It is the region on the Baltic that extended up to Lake Peipus and included the Livonia Governorate. The inhabitants, since ancient times, were never united with each other, but lived separated in many small units. And this allowed neighboring countries to invade it with relative ease.
The first to arrive were the Germans towards the end of the XII century and then the Teutonic religious order of the “Porta Spada”, which had imposed the task of Christianizing all the Balkan populations. See Countryaah for population and country facts about Estonia.
The taking over of Livonia by the Germans occurred immediately at the beginning of the thirteenth century. In 1201 they founded the city of Riga.
For twenty years the Estonians fought to free themselves from this dominion, but the Germans sprang up because they could also count on the help of the Danes who in 1219 landed in the northern part of Estonia founding the city of Reval. In 1224 the country’s submission was completed and in 1227 the island of Osel was also conquered. In addition to losing their independence, Estonians were also forced to embrace the Christian religion. The living conditions imposed were very harsh; the people had to pay heavy tributes to the conquerors until, especially in the north, they rebelled against the invaders but then suffered great repressions, in particular from the cruel Danes. These then sold all their local properties to the Germans who, thus, became the absolute masters of the country, complete with Livonia and Estonia.
German rule ended in 1558 when they were defeated in the Livonian wars by Tsar Ivan IV. Three years later another occupation suffered Estonia by Sweden which also joined Livonia, already in possession of Poland.
Swedish rule also continued in the 17th century with a well-defined agenda. It was necessary to take care of the interests of rural populations and to diminish the privileges of nobles, especially those of Germany. The farmers were able to enjoy some facilities such as that of being able to apply to the state courts for any eventuality. At the same time the government took over the landed property of the nobility.
In 1710 the Russian conquest began and in 1721 Sweden was forced to abandon the country with the Treaty of Nystadt. The eighteenth century came with an ever increasing influence in the country of the German barons. The living conditions of the people became truly poor.
From 1816 to 1819, during the reign of Alexander I, serfdom was abolished and the farmers of Estonia and Livonia were at least free. But they certainly did not improve their economic conditions since the fruit of their work always remained, for the most part, to the nobility. It was not until the second half of the 19th century that peasants were able to get hold of the land and therefore freely dispose of it. Equally tough was the struggle to acquire education. First the Germans had no interest that the people could enjoy it and then the Russians did not allow it to be applied as one of their main purposes was to Russify the whole country. Fortunately there were some scholars who took it upon themselves to collect all the poems, poems, legends and so on, so that the small and large works of Estonian writers could be passed on to future generations. The first national newspaper was also called, which was called “Perno Postimees”.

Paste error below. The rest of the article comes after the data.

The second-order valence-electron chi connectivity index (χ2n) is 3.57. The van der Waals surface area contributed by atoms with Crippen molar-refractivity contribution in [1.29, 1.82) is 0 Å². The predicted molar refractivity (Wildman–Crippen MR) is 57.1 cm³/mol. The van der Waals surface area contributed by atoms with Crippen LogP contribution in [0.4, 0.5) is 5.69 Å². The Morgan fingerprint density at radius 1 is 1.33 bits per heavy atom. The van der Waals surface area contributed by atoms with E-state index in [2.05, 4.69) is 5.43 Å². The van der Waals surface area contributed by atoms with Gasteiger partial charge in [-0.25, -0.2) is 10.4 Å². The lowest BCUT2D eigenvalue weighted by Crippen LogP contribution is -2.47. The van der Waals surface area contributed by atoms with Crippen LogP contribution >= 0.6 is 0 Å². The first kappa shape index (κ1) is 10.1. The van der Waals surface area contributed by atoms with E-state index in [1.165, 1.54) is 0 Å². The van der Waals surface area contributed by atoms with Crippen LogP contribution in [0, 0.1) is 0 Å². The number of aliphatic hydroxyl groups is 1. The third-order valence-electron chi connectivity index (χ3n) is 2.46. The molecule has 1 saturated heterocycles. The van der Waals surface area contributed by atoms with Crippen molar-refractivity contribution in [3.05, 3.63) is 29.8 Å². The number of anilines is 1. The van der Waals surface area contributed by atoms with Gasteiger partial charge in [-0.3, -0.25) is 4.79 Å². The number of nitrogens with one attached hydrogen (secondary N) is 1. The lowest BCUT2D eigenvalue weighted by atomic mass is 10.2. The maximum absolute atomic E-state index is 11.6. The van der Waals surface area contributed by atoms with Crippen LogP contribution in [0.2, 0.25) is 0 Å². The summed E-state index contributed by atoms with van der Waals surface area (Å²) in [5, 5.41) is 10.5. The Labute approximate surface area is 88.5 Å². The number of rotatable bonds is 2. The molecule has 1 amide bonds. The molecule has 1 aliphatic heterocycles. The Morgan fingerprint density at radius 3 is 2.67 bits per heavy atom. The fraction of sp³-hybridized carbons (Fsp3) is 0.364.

In 1858, the first revolt of Estonian peasants against the Russians occurred near Tallin. Of course it was suffocated and others that followed. But the Estonians were never tamed, even if they had to endure all the miseries imposed on them by the reactionary government of Alexander III.
The Estonian people, all united in the struggle for freedom, began to obtain the first successes with the conquest of the municipal administrations in the most important centers, such as Tallin.
This was facilitated by the fact that in that period, it was 1905, Russia was engaged in the war against Japan and the German-Baltic nobles, predicting a future fall of the Tsarist regime, sided with Estonia.
When Russia entered the war against Germany in 1914, the nobles all sided with the Russian side. On July 14, 1917, when the National Council of Estonia was able to effectively take over the administration of the country, the first step towards independence was certainly taken.
Meanwhile, in Russia the Bolsheviks assumed power and in this they had been helped by thousands of Estonian communists who demanded, immediately, to immediately reduce the activity of the National Council and asked for the extension of the Soviet dictatorship also to their country.